For this reason, many homeowners don’t discover that they have a termite infestation until they have a home inspection done or until the signs of an infestation are obvious.
If you don’t want to purchase a property which has structural damage caused by termites, it’s well worth paying for an independent home inspection at the first sign of any damage. Certified home inspectors know what to look for during home inspections and can tell the difference between a current termite infestation and the remnants of a past termite infestation.
5. An Overall Sloping of the Home
There are a variety of reasons why a house may have a sloping floor. Sloping floors can be caused by foundation issues and framing issues, which are often expensive to fix.
While sloping floors are more common with older properties even newer builds can experience short term seasonal sloping issues due to expansive soils. If you’re interested in a property which features a slight slope, after a house inspection you’ll know whether there is genuine cause to be concerned and if there is framing or foundation issues which you need to be aware of.
6. Roof Issues:
Roofing issues are among the most common home inspection problems as roofing materials lose their effectiveness and become prone to damage over time.
For example, asphalt shingles are only designed to last 10 to 40 years while slate, concrete and terracotta tiles have a lifespan of 20 to 100 years.
Over time, tiles may start to develop cracks which may cause water to leak into properties. In some cases old roofs may even lose tiles which can cause significant water damage.
Before you make an offer on a property it’s well worth paying for a home inspection to see the current condition of the roof of the property that you’re interested in. Particularly if you’re interested in a property which is over 10 years old and may feature a roof which requires significant repairs or a roof replacement.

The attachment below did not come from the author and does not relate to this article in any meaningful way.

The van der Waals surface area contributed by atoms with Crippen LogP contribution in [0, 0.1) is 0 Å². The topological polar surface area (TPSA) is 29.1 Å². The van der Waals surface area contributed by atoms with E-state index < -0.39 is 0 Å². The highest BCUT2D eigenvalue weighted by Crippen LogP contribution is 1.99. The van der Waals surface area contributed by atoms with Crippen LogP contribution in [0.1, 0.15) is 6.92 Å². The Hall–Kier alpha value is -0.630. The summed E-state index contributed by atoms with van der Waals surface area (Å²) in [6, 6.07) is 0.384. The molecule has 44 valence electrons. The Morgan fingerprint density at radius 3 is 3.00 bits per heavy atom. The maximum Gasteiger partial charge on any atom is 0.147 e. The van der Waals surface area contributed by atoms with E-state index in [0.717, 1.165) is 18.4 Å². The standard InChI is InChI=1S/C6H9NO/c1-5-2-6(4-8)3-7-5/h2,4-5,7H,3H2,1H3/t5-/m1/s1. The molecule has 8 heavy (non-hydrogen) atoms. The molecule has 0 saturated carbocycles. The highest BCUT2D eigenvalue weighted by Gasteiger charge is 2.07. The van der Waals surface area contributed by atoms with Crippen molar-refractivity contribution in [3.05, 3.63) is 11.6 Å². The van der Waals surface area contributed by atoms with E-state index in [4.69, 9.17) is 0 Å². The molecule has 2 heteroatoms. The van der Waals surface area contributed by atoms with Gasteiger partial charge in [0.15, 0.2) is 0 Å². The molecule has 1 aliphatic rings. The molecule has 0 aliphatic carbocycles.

7. Faulty Electrical Wiring
During a home inspection your inspector will check that a property’s electrical wiring meets the standards which are written out with your city’s building code. While the vast majority of faulty wiring issues won’t result in serious issues, faulty wiring can be responsible for potentially dangerous electrical fires.
8. Plumbing Issues
Plumbing issues are worth taking notice of as they can be extremely expensive to fix. This is especially true if a house which you’re interested in making an offer on has burst pipes or leaky pipes that require immediate attention. Also keep in mind that plumbing issues can cause mold and drywall damage and can result in low pressure drains and faucets.
If you’re in the market for a new home and want to ensure that you complete your due diligence, be sure to book an independent home inspection as soon as you can into your housing contract. There are a wide variety of common home inspection issues which can’t be seen by the untrained eye, which a home inspector will be able to notify you about.